Waiting rooms open doors for shop owners to offer additional services such as tire rotations, coolant top-offs, and wiper-blade replacements. Since you’re already working on their cars, customers are more likely to agree to these jobs, which could increase your shop’s average repair order size.
3. Make your shop a safe space
A well-designed auto shop layout keeps everyone in the building safe. A repair shop can carry various safety hazards—there’s heavy equipment lying around, cars on lifts, chances of fires because of electrical and mechanical faults in vehicles, and countless other potential threats. Bearing this in mind, here are a few ways to organize your shop layout for greater safety:
- Take precautions against fires: Fires can arise when working with flammable substances, so place these as far away from sparks and heat sources, such as electrical outlets and heavy machinery. Additionally, your shop should have ample well-maintained B fire extinguishers to comply with the Occupational Safety and Health Administration’s (OSHA) requirements.
- Keep safety equipment close: To reduce accidents caused by laziness, it’s a good idea to designate spots for protective equipment close to where technicians work. Place hangers near service bays where techs can store their overalls, gloves, and protective goggles.
- Factor in an evacuation route: The OSHA requires all workplaces to have at least two unobstructed fire exits. Additionally, you should have an evacuation plan that your customers and employees are aware of.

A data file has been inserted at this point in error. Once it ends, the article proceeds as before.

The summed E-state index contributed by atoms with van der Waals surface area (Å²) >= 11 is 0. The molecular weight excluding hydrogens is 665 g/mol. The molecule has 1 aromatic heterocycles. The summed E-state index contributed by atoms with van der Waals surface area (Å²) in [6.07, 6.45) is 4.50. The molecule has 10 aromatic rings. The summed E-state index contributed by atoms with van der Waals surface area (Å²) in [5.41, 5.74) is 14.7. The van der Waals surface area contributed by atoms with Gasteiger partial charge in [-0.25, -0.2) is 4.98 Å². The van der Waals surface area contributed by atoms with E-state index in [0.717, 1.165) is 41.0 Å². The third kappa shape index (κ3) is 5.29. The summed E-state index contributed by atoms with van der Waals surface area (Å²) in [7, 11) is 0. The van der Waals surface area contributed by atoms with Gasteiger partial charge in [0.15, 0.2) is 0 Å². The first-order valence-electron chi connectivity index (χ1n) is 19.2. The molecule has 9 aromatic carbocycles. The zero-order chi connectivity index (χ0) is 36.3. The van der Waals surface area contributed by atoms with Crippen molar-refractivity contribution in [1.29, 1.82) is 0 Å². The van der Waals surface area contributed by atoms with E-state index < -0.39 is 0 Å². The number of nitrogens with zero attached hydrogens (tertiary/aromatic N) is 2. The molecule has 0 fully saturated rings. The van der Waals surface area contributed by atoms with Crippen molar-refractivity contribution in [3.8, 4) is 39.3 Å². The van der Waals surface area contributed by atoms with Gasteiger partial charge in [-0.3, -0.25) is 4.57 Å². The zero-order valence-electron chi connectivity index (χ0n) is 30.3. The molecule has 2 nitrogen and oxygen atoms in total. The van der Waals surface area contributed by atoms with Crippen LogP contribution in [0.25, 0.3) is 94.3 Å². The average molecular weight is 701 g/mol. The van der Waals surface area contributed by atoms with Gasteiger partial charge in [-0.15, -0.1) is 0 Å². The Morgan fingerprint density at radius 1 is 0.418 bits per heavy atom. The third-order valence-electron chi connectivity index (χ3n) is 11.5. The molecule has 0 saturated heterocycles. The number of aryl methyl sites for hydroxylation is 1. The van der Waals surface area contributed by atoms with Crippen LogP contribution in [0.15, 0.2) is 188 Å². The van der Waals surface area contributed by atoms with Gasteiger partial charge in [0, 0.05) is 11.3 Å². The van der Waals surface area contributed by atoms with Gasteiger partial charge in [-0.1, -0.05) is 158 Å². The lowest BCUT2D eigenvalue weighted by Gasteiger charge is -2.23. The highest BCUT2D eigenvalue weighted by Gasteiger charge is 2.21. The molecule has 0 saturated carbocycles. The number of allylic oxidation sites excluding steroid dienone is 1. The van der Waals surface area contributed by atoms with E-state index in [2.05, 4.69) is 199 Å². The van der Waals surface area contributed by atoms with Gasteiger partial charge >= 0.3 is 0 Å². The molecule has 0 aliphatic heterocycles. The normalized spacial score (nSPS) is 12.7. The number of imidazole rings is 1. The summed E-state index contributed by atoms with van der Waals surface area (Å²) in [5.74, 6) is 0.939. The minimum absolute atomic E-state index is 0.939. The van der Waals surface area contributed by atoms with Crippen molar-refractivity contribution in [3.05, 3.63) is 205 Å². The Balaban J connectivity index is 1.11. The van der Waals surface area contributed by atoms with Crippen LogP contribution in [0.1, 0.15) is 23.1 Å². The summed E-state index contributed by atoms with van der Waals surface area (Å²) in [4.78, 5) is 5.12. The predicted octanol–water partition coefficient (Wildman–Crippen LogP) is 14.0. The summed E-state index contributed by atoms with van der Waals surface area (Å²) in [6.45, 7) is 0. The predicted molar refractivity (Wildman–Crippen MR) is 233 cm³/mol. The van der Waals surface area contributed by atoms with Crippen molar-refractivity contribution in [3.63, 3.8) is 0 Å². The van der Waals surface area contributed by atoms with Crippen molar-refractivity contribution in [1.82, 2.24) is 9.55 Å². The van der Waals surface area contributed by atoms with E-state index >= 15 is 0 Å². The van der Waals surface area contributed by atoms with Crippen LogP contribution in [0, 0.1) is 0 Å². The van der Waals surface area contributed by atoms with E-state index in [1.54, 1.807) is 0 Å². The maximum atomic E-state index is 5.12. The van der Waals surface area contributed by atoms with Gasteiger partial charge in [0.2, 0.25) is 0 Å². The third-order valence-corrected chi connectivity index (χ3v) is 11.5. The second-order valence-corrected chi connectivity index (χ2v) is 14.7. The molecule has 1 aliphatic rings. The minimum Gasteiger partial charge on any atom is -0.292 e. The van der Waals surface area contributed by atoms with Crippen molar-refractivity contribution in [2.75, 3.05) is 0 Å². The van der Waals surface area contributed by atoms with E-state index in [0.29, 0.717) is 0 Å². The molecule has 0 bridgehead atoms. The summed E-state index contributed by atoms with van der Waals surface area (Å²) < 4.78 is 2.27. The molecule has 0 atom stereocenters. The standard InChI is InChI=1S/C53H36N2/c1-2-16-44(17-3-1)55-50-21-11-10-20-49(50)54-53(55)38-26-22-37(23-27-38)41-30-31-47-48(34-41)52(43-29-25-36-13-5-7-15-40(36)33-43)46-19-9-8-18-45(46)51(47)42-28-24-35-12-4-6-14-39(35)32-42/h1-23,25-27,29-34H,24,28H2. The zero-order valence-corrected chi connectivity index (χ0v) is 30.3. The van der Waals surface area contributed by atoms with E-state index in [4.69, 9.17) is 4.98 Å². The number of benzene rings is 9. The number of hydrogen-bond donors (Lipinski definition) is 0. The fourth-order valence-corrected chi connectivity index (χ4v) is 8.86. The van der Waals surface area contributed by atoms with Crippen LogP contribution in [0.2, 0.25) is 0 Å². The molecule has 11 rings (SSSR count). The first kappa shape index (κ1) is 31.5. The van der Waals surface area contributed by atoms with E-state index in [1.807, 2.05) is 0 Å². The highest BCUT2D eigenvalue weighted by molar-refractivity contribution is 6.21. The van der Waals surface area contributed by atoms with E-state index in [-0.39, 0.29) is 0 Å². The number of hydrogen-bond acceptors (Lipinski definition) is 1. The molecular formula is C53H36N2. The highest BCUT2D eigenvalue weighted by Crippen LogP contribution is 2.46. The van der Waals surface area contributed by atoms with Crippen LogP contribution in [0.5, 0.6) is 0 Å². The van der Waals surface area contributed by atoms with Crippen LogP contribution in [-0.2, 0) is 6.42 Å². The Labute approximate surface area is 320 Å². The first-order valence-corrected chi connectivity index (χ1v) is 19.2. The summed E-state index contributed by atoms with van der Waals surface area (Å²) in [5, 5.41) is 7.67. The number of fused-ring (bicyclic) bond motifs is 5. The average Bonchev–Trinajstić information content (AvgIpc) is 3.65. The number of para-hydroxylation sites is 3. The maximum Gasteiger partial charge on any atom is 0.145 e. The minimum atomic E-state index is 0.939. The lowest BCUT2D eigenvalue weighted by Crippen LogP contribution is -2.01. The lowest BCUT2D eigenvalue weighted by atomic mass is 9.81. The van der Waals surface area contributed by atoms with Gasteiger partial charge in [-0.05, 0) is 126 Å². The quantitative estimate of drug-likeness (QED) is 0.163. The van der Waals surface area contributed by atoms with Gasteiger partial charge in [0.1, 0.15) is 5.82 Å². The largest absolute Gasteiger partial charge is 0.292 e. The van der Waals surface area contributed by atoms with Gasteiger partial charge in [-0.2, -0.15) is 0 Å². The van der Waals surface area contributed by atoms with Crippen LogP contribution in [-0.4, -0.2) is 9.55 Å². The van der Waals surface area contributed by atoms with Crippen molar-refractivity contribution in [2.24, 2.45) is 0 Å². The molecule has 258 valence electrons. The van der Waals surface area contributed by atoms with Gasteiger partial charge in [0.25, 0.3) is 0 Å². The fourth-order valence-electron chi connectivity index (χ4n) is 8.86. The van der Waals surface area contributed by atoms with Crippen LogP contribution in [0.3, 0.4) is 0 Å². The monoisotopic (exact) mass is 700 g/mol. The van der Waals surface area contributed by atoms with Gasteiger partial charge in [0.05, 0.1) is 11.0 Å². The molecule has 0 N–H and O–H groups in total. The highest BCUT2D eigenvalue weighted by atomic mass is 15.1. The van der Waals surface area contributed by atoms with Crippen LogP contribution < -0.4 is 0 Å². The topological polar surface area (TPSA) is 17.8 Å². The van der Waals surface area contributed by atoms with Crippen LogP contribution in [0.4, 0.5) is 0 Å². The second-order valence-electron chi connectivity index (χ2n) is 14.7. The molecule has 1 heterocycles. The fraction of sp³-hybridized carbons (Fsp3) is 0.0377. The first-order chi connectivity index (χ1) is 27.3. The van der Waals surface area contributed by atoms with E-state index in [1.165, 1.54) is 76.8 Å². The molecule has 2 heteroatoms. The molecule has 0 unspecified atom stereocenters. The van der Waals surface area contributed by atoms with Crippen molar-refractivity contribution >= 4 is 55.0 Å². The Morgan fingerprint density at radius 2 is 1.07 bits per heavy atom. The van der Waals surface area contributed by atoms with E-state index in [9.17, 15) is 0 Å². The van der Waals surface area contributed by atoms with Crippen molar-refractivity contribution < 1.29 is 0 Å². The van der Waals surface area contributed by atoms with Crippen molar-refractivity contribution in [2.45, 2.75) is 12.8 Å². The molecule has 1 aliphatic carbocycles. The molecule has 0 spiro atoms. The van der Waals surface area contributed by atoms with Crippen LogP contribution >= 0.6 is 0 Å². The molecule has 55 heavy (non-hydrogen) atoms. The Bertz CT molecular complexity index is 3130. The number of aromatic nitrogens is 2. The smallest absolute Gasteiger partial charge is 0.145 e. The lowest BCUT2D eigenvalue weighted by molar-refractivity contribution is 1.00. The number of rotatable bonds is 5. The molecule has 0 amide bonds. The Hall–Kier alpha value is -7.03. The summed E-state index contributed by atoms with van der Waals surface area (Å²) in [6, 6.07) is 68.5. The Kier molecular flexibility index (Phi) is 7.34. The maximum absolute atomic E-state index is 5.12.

- Install sufficient lighting: With the right lighting, your store will not only look good, but there will be fewer hazards too. Customers are less likely to trip over objects, and employees are less likely to make costly mistakes, leading to a better overall process.
- Reduce hazards: It’s important to restrict customer access to areas with heavy machinery and ensure that every employee handling such equipment uses the appropriate protective equipment. Doing so can help drive down business liability and reduce worker’s compensation payouts.
4. Positioning and equipping your bays for maximum productivity
Toyota’s Express Maintenance program is one of the best models for repair shops to adopt. This entails parking vehicles close to the service bay to reduce time spent driving. The program uses a “pit crew” approach—teams of technicians work on each car to inspect and service parts. Each tech is assigned a certain job to do, so while some of them work under the hood, the rest inspect the wheels and brakes. Here’s what happens during the Express Maintenance:
- Oil and filter change along with other fluids.
- Tire inspection and rotation.
- Vehicle inspection.
Areas of concern revealed during the maintenance can be quickly addressed since the required tools are placed on three sides of the service bay. These bays are placed close to save time, since industry experts recommend that each technician should cover 1.5 of them. Similarly, positioning toolboxes and spare parts close by can also help reduce the amount of time each car spends idle on a bay while techs look for appropriate tools.
You’ve done the hard work of optimizing your auto repair shop layout to be more efficient, safe, and improve overall aesthetics. Now it’s time to see the results come in. After revamping your shop’s floor plan, you may want to invest in modern auto repair shop software that will help you sell more, save time, and empower techs while providing real-time insights to track your shop’s health.